One scare story that Pravy Sektor leader Dmitry Yarosh had called on Chechen terrorists to fight the Russians was given mass circulation. In fact, that message was posted on Pravy Sektor’s non-functioning Vkontakte page, and was almost immediately refuted by Yarosh.
I really wonder why [leading Moscow journalist] Dmitry Kiselyov has not yet travelled to the Lviv Metro system to show people boiling Russian babies into soup.
Better-informed Ukrainian and Russians have long made fun of Russian’s First Channel and created parodies of its anchorman Kiselyov.
It would be comical if it were not so sad, since a fair proportion of Ukrainians believe this disinformation. A poll by the Democratic Initiatives Foundation showed that 35 to 40 per cent of residents of southern and eastern Ukraine get their news solely from Russian television. That figure shows how alarming Russian propaganda is.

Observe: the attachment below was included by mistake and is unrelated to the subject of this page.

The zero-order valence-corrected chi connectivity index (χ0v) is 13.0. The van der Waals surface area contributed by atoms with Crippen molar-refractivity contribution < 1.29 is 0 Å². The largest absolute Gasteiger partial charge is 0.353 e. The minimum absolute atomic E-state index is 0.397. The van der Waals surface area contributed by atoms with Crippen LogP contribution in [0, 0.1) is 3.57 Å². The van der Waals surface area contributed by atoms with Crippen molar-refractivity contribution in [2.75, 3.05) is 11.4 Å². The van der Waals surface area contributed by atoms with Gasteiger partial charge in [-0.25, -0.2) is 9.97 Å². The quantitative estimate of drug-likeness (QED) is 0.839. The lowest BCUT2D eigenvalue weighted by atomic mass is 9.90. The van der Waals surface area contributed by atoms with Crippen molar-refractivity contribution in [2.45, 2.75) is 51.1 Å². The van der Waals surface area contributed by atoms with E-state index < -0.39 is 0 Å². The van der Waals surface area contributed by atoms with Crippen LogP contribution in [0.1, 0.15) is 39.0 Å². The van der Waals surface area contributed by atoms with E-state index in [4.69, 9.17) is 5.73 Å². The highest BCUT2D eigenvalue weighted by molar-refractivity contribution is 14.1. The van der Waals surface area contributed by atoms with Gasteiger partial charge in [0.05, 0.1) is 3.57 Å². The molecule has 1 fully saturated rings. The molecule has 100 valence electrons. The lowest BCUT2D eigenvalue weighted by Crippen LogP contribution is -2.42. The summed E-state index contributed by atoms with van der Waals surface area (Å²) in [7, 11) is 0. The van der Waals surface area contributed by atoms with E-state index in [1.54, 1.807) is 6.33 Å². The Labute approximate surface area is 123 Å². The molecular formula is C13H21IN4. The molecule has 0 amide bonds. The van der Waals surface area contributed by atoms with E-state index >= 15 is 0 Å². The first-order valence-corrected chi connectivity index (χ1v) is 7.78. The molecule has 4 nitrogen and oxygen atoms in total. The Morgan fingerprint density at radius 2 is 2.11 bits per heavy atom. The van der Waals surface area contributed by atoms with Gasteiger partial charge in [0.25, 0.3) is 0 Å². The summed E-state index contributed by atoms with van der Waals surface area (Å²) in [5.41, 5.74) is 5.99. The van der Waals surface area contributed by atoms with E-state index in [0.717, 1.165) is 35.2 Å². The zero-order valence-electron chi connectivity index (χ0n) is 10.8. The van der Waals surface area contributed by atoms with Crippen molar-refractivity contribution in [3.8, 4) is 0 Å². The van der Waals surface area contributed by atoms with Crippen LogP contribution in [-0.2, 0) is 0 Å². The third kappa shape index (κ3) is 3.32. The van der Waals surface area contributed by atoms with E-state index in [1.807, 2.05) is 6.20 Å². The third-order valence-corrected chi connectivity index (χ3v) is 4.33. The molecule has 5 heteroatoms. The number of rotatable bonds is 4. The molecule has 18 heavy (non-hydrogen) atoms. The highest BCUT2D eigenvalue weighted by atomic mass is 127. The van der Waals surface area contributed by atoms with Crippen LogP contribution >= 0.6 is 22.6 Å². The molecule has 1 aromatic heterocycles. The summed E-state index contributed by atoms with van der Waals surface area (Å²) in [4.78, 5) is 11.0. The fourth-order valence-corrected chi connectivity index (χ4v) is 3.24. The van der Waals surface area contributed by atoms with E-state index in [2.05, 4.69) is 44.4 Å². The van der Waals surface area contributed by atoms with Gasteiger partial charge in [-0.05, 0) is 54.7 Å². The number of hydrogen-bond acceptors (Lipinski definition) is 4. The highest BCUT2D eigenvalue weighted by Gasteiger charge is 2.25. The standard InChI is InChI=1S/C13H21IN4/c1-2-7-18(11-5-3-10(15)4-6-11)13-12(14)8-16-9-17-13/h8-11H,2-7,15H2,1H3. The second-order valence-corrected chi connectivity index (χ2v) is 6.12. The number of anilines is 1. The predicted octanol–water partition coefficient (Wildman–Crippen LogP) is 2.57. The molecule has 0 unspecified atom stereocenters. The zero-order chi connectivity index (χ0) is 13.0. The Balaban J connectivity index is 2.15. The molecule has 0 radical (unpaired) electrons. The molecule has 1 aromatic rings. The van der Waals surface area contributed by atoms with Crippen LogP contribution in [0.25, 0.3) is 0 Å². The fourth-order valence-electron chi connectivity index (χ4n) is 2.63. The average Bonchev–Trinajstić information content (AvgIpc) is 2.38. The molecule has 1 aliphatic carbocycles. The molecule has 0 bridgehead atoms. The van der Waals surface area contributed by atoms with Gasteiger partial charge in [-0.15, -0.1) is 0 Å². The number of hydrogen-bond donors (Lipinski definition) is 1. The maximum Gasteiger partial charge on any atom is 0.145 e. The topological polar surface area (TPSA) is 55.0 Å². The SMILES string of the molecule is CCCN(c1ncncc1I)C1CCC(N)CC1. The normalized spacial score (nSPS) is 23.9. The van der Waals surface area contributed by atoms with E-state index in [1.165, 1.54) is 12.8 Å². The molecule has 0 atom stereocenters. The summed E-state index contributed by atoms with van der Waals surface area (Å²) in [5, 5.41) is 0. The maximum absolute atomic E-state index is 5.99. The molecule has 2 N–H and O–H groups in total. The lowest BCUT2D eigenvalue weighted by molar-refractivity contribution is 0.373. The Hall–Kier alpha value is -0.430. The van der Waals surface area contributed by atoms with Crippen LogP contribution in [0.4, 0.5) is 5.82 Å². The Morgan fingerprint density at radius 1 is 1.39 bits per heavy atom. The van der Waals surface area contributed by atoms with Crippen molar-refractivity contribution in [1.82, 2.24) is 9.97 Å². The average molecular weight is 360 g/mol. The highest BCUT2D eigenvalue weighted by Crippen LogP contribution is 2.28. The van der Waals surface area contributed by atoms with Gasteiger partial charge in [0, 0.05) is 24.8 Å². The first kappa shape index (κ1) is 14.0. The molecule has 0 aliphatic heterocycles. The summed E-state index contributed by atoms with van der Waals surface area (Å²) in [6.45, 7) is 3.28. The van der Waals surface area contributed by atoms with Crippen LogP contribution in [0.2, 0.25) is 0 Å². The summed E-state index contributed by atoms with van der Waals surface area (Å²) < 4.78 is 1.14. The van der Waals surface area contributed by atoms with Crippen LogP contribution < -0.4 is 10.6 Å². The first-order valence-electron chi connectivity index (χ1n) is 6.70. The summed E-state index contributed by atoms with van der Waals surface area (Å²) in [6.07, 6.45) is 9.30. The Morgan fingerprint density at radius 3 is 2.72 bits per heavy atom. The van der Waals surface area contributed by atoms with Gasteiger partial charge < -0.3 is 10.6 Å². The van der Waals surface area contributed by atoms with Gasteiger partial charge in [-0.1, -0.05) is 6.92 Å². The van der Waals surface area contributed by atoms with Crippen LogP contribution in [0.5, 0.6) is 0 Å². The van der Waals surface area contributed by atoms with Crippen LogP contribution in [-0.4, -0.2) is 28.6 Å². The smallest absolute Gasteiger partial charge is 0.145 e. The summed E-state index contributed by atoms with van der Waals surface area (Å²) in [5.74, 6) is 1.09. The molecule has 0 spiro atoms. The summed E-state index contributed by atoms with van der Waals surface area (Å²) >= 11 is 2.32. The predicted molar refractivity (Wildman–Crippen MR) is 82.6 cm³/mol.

Ukrainian and Russian media experts have underlined that the majority of Russian news coverage on Ukraine is imbued with lies and deliberate manipulation. The Public Press Complaints in Russia has deemed Dmitry Kiselyov’s output to be disinformation. And those findings were derived from a single edition of the Vesti news programme on December 8, at the start of the Ukrainian protests. They described the bulletin as "misinformation aimed at Russian viewers".
The level of deception and manipulation is increasing steadily. Predictably enough, the new Ukrainian government proved ill-prepared for an information war on this scale.
The Mohyla School of Journalism set up the StopFake resource to track and counter these lies. An impressive analysis of Russian TV news output can be found on Telekritika. A few days ago, Russian experts started a similar study, pubslishing it on social networks as Anti-Propaganda: Analysis of News Bulletins, indicating that recent news output consists of up to 90 per cent manipulation.